Our Youngest:

  • Bookcase for her room (purchased using points my wife earned at her work and cost us nothing)

  • Books (3)

  • Pants and Socks (Stocking stuffers)

Both of them:

  • Play Kitchen (purchased using points my wife earned at her work and cost us nothing)

  • A big book with a plane that goes in circles on different trails in the book

We decided on one big gift from us to both girls (a bookcase for our youngest and a bike for our eldest). For the Santa gift, we decided on a play kitchen. Our daughter loved playing with my mom’s kitchen in Nebraska over Thanksgiving and we felt like she would love playing kitchen at home (It was a bonus that we were able to get it for free).

As I was wrapping the gifts earlier this month, I thought that we had gone overboard on the gifts for our girls, however, looking at our Christmas gift spending I am relatively surprised. We are actually under last years Christmas spending and we have one more kid. Currently, we have spent $400 on gifts for the holidays.

$400 may sound like a lot, but that includes gifts for gift exchanges, gifts to nieces and nephews, gifts for our daughters, gifts from our kids to us and the purchase of our Christmas Card. I feel like our spending on our kids is a small amount of that total spending (mainly because we were able to use rewards and points to get many of the gifts for free - 2 big items and at least 3 books).

Despite my general happiness with our lower Christmas spending this year, I am still reflecting back on our gifts and wondering if it is too much? I was brought to this questioning as I was listened to an episode from ChooseFI a couple days after we had finished our Christmas shopping.

In this episode, a voicemail was played. In this voicemail, the caller suggested different ways that they save money on Christmas. She (the caller) suggested a strategy that they (her and her husband) use with their kids and led my wife and I to a great conversation. This family gives each kid 4 gifts: something they want, something they need, something to wear and something to read.

In our conversation about this strategy, my wife and I liked the concept and were pretty close to this concept this year, however, we are giving our girls more than one book. We like this idea and are considering implementation next Christmas, with a slight variation.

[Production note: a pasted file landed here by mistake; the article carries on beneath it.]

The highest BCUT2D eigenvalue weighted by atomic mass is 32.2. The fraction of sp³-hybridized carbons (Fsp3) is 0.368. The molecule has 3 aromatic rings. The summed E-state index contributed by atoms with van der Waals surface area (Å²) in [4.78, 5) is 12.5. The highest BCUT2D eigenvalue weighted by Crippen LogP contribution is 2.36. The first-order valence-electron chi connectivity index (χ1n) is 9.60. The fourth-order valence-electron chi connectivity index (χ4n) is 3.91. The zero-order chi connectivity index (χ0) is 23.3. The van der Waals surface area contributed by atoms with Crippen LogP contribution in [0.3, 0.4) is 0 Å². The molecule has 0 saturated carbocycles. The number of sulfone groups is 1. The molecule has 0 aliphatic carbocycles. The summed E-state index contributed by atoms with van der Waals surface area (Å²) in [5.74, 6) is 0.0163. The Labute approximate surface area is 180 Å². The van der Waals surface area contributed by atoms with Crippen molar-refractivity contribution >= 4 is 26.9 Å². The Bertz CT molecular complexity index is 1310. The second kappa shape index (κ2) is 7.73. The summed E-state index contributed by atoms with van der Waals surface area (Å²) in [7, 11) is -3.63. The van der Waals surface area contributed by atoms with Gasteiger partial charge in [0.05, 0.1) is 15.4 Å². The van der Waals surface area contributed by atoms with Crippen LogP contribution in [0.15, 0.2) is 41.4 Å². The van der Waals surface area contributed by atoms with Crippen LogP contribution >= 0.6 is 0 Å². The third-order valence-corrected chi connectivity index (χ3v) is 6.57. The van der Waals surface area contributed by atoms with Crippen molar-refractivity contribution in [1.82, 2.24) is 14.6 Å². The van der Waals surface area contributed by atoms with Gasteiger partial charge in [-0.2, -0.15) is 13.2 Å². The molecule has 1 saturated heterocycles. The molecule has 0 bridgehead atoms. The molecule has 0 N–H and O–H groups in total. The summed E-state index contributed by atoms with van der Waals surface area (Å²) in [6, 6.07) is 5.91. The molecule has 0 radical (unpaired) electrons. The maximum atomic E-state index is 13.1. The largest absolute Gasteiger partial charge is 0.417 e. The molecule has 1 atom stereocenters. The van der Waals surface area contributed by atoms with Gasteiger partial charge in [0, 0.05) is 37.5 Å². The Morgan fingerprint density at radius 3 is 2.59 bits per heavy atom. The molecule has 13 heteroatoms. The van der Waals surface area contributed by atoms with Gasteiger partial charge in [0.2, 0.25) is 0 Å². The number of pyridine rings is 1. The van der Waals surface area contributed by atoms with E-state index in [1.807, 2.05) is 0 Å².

We would use the 4 gifts from us and add in two from Santa: Something they want, something in their stockings, something they need, something to wear, something from Santa, and something to read.

Now, I know this article posts the day before Christmas and you are already done with your Christmas shopping. You can’t stop anything from happening this year, but you can start to think about possible changes for the future.

Looking towards making a change next year will bring so many benefits to your family. First, you will have less stuff lying around your house. I am all about finding ways to get rid of stuff and the best way to get rid of stuf is not buy any in the first place. Second, you can turn the focus of Christmas from getting stuff to giving. Maybe you can find a way to give your time volunteering over the holidays. There is no better gift than giving back to the less fortunate.

Third, you will save money, because you’re aren’t wasting it on gifts that your kid won’t even remember in 10 years. Lastly, use the holiday season to give your time to your kids. Don’t just give them the latest and greatest toy and head back to work. Instead, be there and be present in their lives. Play a board game or watch a movie as a family. You never get this time back, but you can take control of this time by being with your kids over the holidays.

I’m interested to know, is our $400 spending total on Christmas gifts high or low? What do you spend on Christmas gifts? Could you find a way to cut back?